hypermetropia

Leber Congenital Amaurosis with Early-Onset Deafness

Clinical Characteristics
Ocular Features: 

Evidence for retinal disease can be seen within 3 years of age.  Three of 5 patients had no detectable responses on the ERG when tested at birth.  A 34-year-old female was noted to have advanced retinitis pigmentosa with attenuation of retinal vessels, choroidal atrophy, peripheral pigmentary deposits, and macular anomalies.  The posterior fundus may have a salt-and-pepper pigmentation.  Hypermetropia was present in all 5 patients.

Visual acuity varies widely and may be normal even among older patients.

Systemic Features: 

Mild to severe sensorineural hearing loss secondary to cochlear cell loss is usually diagnosed in the first decade.  All patients had normal neuro-psychomotor development.

Genetics

Heterozygous mutations in the TUBB4B gene (9q34.3) have been found in 5 individuals in 4 families with this disorder.  There may be significant mosaicism in blood cells.

See Leber Congenital Amaurosis for additional information on non-syndromal Leber congenital amaurosis and responsible mutations.

Pedigree: 
Autosomal dominant
Treatment
Treatment Options: 

No treatment is available for the general condition but refractive correction, low vision aids, and assistive hearing devices may be of benefit.

References
Article Title: 

Mutations in TUBB4B Cause a Distinctive Sensorineural Disease

Luscan R, Mechaussier S, Paul A, Tian G, Gerard X, Defoort-Dellhemmes S, Loundon N, Audo I, Bonnin S, LeGargasson JF, Dumont J, Goudin N, Garfa-Traore M, Bras M, Pouliet A, Bessieres B, Boddaert N, Sahel JA, Lyonnet S, Kaplan J, Cowan NJ, Rozet JM, Marlin S, Perrault I. Mutations in TUBB4B Cause a Distinctive Sensorineural Disease. Am J Hum Genet. 2017 Dec 7;101(6):1006-1012.

PubMed ID: 
29198720

Albinism, Ocular Type 1

Clinical Characteristics
Ocular Features: 

Signs in ocular albinism include hypopigmentation of the fundus with clearly visible choroidal vessels, foveal hypoplasia, and hypopigmentation of the iris. Strabismus, nystagmus, photophobia, absent stereoacuity and high refractive errors including hypermetropia are other common features.  Vision may be near normal but usually worse, in the range of 20/100 to 20/300.  In at least some patients with ocular albinism, concentric macular rings have been identified using infrared reflectance images.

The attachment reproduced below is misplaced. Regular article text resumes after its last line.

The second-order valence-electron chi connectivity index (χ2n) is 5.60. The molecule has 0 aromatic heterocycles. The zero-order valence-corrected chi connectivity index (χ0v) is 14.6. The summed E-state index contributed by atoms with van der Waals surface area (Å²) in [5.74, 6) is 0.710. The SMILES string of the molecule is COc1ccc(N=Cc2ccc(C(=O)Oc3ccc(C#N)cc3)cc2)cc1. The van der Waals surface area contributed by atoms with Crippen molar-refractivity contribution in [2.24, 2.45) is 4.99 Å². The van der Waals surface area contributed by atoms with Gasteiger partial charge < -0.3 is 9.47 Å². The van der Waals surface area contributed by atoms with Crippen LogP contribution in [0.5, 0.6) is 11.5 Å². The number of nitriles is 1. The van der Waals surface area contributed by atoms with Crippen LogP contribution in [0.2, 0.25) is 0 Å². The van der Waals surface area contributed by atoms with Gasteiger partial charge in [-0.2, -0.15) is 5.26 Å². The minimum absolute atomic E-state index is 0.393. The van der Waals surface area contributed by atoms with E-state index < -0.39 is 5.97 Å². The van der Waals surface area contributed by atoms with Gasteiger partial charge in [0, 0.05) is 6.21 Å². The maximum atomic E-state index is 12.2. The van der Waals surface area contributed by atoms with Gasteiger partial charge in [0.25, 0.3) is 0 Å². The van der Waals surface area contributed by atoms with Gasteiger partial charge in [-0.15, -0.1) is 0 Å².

In ocular albinism there is a nearly complete crossing of nerve fibers in the optic chiasm as well as a decreased number of photoreceptors.  MRI imaging of the optic chiasm in humans with albinism reveals it to be smaller with a wider angle between optic tracts, reflecting the atypical crossing of nerve fibers.

This is an X-linked recessive disorder and affects mainly men. In 80% of female carriers a mosaic of pigmentary changes can be observed in the fundus, especially in the periphery as a result of lyonization.  A few female heterozygotes have ocular changes of albinism including nystagmus and reduced visual acuity, likely as a result of unequal X-chromosome inactivation.  Perhaps three-quarters of carrier females have transillumination defects in the iris.

Hearing loss is often associated with pigmentation disorders and one large family with X-linked ocular albinism has been reported with a late onset sensorineural deafness (300650).  The ocular findings are typical but deafness is not significant until late midlife.

Systemic Features: 

In ocular albinism, pigmentation is normal except in the eye.  Hearing loss has been reported in a single family but this may be a unique disorder since the genotype was not determined.

Genetics

Ocular albinism (OA1) is a recessive X-linked disorder, caused by mutations in the GPR143 gene, located at Xp22.3.  The protein product, a G protein-coupled receptor, is localized on the membrane of melanosomes in pigmented cells in the eye.  The same gene is mutated in congenital nystagmus 6 (300814).  Ocular albinism with late onset sensorineural deafness (300650) results from mutations in the Xp22.3 region as well and may or may not be the same condition.

It has been reported that mutations in GNA13 (17q24.1), activated by OA1, can also result in the ocular albinism phenotype.

Pedigree: 
X-linked recessive, carrier mother
X-linked recessive, father affected
Treatment
Treatment Options: 

Treatment for the ocular symptoms is targeted toward specific problems. Refractive errors are treated with corrective glasses with tinted lenses recommended for the photophobia. Low vision aids and special education may be required.

References
Article Title: 
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